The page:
The keyboard offers cartoon versions of recognisable Ikea items, such as the Billy bookshelf and Swedish meatballs. It also includes household items such as a laundry basket and vacuum cleaner, as well as more quirky icons such as a half-eaten apple and a cat.
The idea, according to Ikea, is to help arguing couples communicate better over who does the chores, although in reality, the company has simply thought up a clever way to push its furniture visually.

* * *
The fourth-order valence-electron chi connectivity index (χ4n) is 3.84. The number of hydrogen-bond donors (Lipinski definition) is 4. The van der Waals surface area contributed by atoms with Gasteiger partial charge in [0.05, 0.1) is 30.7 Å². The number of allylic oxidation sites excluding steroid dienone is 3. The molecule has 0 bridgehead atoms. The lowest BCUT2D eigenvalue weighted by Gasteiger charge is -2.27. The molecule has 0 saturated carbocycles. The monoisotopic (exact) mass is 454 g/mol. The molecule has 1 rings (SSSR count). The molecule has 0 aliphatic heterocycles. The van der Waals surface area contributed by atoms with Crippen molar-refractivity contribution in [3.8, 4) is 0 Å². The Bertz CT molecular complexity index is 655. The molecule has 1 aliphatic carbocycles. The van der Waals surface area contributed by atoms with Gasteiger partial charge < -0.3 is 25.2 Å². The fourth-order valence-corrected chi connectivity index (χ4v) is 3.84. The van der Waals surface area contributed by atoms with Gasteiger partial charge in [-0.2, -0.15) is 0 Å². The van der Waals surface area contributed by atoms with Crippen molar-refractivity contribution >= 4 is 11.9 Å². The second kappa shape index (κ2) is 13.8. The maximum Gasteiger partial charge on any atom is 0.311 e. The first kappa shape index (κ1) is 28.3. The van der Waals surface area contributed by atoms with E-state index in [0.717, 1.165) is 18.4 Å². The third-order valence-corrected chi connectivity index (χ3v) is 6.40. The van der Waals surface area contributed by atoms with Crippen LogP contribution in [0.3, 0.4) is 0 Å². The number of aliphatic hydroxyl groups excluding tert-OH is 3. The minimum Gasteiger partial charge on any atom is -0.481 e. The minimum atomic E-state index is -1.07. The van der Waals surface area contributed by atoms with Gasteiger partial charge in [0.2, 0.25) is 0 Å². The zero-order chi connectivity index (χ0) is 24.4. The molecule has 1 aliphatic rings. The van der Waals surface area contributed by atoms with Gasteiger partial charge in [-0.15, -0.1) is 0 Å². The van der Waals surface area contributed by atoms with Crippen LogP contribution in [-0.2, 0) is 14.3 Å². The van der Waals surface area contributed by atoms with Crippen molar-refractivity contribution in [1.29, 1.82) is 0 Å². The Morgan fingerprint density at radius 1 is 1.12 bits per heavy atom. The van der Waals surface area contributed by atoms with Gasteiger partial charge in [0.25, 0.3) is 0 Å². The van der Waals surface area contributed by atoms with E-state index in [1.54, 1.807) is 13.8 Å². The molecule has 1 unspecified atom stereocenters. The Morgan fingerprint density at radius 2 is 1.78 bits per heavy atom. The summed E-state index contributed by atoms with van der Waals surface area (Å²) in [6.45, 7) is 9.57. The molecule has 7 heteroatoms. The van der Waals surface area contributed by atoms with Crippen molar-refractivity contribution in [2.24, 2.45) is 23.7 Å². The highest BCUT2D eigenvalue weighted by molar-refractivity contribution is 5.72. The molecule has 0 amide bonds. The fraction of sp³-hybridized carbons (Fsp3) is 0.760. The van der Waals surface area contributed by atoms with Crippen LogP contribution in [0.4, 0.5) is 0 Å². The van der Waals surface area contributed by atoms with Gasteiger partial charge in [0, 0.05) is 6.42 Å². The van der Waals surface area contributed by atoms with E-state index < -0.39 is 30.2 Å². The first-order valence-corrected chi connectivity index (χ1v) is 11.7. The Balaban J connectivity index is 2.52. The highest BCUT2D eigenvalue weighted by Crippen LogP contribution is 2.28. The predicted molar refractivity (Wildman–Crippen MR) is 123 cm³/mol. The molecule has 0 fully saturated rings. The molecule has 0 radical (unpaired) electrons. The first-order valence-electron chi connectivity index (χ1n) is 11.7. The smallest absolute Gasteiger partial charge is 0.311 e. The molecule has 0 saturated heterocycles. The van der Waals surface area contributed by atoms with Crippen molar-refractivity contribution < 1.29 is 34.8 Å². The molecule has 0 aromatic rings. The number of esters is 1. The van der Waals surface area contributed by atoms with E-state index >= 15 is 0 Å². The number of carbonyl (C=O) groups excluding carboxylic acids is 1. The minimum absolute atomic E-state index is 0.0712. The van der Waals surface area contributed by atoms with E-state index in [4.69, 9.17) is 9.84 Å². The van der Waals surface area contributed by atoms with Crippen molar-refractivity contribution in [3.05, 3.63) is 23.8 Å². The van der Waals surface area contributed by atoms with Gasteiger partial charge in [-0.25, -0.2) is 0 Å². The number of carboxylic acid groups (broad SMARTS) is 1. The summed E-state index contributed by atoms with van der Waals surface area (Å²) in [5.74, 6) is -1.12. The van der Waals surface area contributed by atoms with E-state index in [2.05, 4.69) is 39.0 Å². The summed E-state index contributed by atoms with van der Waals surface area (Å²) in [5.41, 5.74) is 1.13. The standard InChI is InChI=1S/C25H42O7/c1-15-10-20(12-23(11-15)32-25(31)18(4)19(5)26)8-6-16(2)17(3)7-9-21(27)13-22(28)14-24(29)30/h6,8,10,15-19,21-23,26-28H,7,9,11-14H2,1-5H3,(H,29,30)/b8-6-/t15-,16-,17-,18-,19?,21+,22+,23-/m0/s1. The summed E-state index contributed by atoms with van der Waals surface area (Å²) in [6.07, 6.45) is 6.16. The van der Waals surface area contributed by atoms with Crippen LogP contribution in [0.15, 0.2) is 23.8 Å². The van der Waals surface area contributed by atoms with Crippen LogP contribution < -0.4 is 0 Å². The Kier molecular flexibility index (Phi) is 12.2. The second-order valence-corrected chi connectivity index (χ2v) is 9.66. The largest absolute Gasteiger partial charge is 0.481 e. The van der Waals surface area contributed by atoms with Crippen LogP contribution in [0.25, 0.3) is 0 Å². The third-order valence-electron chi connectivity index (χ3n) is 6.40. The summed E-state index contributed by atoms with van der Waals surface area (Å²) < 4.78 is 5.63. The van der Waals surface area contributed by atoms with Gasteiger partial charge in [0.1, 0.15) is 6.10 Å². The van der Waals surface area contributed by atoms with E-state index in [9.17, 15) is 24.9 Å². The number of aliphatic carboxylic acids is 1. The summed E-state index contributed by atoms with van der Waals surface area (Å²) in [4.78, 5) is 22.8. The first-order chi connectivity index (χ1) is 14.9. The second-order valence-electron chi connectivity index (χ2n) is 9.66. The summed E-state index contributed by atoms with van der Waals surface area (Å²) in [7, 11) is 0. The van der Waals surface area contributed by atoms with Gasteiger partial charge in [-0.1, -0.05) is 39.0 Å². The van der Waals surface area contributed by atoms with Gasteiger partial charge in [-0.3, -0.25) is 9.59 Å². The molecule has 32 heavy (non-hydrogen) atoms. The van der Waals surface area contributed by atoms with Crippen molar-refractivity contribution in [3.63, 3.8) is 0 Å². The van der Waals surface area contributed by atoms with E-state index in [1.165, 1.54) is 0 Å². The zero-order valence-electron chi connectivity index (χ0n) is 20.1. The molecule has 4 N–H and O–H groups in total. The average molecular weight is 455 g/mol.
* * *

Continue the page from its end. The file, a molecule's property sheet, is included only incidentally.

App reviewers have pointed out that the keyboard does not actually work. Rather than being sent as small icons, Ikea's emoticons display as actual images on a white background. As one reviewer angrily pointed out, that means sending an Ikea emoji in a text converts the message to MMS, which will often cost the sender money.
"Typical Ikea," wrote one reviewer. "They give you a pile of parts and make you do all the work yourself. WHERE IS MY ALLEN WRENCH?"